And maybe the Alzheimer's medicine will come from a drummer who has become religious and suffers from mathematics?

Michael Levitt, a Nobel laureate in chemistry, met his new wife two years ago. He did not know that this was the beginning of a beautiful friendship with a young Israeli scientist. When Shahar Barbash, a young Israeli scientist, decided that he had a start-up idea that could significantly shorten the time required for drug discovery, he did not know that Levitt's wedding would help him get a meeting with a person that every novice scientist wanted to meet. But Levitt married a new woman who was an old friend of Barbash's parents, and the smiling psychologist was able not only to sit in front of the novelist but also to knock him off the chair.

"One of the pleasures of an old scientist is to encourage surprising young scientists," says Levitt, a Stanford University professor who won Novell in 2013. "The meeting at dawn might have been because my wife knew the family, but it was not enough to get me into the business with him, I entered because his vision moved me, although I thought it would be tough to implement."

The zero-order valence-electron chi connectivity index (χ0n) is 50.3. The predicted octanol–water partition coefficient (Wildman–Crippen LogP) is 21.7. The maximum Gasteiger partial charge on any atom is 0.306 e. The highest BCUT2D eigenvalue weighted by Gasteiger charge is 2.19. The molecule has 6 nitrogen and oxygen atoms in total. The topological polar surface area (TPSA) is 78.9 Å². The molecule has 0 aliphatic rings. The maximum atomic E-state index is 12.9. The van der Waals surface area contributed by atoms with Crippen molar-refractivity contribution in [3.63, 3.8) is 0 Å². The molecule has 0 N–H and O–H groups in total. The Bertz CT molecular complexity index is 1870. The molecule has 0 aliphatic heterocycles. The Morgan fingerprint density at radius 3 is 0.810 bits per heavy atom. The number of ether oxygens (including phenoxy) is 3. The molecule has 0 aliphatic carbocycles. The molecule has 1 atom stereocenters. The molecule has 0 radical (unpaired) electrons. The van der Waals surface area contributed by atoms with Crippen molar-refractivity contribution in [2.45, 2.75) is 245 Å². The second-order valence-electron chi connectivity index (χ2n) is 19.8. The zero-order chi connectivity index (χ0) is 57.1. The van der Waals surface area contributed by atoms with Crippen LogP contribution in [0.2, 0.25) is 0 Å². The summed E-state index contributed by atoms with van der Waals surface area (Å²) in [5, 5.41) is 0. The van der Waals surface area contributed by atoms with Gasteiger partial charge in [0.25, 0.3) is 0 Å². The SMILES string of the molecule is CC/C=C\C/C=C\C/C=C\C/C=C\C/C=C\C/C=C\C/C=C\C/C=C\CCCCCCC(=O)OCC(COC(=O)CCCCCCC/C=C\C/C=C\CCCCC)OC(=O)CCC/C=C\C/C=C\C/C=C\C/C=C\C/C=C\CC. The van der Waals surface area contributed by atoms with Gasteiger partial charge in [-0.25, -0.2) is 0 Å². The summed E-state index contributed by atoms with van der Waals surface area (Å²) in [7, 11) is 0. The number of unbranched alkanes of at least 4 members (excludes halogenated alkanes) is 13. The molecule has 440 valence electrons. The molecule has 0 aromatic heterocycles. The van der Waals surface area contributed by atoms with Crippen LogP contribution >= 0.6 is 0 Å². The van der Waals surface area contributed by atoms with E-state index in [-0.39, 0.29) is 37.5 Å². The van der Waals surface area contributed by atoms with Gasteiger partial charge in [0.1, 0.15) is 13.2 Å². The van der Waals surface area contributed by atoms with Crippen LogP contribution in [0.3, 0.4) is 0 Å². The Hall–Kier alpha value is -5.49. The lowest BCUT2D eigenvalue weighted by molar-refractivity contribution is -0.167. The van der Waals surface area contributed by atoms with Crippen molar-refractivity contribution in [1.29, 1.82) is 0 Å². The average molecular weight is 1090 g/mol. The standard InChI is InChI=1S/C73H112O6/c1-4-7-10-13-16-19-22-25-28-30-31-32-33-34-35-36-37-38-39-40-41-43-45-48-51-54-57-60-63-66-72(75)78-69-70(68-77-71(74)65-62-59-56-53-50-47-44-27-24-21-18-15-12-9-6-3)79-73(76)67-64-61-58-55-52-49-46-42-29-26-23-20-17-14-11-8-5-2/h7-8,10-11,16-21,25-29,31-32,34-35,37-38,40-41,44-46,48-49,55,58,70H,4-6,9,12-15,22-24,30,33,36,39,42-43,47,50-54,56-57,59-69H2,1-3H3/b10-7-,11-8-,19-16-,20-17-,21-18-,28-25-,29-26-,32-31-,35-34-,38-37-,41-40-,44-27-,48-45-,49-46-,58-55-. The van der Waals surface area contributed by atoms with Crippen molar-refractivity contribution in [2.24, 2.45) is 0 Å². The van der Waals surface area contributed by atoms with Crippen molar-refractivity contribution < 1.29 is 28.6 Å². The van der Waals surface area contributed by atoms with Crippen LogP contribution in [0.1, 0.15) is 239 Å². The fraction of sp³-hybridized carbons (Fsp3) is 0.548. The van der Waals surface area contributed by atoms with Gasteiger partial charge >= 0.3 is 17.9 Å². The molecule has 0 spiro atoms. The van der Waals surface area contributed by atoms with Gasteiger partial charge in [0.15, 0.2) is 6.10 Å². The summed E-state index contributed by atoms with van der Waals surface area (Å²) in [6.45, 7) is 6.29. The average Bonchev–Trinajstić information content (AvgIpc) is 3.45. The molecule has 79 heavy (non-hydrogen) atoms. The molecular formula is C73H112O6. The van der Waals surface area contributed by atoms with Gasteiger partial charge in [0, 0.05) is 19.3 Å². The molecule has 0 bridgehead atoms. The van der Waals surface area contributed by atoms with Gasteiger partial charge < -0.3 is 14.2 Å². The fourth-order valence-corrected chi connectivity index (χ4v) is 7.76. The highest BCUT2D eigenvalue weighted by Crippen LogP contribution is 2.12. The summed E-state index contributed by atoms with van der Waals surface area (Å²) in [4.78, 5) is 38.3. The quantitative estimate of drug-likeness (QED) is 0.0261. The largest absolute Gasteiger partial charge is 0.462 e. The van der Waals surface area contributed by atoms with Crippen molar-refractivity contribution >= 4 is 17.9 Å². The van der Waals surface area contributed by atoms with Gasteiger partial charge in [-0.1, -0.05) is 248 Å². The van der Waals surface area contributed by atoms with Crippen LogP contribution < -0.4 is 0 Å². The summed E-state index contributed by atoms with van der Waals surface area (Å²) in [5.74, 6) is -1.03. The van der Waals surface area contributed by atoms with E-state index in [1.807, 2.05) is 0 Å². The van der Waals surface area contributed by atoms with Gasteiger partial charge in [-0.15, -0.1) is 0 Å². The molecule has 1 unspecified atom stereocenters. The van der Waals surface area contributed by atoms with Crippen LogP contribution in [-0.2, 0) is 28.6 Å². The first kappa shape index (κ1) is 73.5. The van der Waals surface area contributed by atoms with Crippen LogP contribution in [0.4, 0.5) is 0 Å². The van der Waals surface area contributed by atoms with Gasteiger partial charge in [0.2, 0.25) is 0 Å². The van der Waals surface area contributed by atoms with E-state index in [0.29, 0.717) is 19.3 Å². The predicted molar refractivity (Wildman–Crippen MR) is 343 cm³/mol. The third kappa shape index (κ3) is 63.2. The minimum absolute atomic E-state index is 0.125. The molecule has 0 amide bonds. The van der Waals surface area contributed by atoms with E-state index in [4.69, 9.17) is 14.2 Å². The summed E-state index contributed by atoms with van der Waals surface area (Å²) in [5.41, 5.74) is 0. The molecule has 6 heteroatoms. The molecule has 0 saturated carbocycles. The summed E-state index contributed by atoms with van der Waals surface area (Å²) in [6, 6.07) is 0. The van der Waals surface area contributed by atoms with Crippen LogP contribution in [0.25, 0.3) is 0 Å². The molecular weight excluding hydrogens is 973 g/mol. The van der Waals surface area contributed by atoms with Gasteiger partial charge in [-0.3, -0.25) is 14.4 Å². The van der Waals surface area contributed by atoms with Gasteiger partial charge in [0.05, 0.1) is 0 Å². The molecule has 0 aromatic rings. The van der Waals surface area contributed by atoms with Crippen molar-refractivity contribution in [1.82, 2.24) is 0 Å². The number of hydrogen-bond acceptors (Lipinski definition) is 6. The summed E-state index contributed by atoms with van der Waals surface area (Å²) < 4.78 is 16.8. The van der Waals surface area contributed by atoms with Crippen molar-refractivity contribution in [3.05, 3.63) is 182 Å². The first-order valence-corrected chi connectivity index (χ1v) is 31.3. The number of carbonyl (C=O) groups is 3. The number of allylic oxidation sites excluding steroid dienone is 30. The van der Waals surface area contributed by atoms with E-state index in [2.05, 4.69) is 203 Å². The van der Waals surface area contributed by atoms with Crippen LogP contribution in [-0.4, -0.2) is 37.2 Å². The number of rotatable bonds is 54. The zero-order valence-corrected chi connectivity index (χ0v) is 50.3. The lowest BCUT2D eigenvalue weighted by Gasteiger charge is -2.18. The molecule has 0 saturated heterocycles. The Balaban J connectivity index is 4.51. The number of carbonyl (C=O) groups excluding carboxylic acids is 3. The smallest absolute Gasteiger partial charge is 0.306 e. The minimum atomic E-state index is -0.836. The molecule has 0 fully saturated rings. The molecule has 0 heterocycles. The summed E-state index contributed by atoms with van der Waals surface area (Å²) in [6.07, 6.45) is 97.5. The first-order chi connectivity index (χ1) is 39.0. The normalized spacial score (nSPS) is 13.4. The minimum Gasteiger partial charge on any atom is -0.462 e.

Prof. Levitt (72) and Dr. Barbash (37) first met last year, and Levitt told Barbash: "Start working, see what will come out." Three months ago, Levitt came to New York, and Barbash introduced him to his progress, Was "really shocked. I advise many companies, but what happens at dawn makes me very excited. Not only does he have brilliant software, but he also has serious customers from the start. I did not expect such amazing results in such a short time. When I saw that it was working it was really 'Wow.' "

You do not need an algorithm that studies everything; you need an exact algorithm for each study.

This "Wow" did not come after finding a cure, but because of a lightweight program that could be installed on the desktop. In one sentence, Barbash's invention dramatically shortens the time it takes to analyze cell and tissue images and does so in a way that uniquely fits the specific requirements of researchers.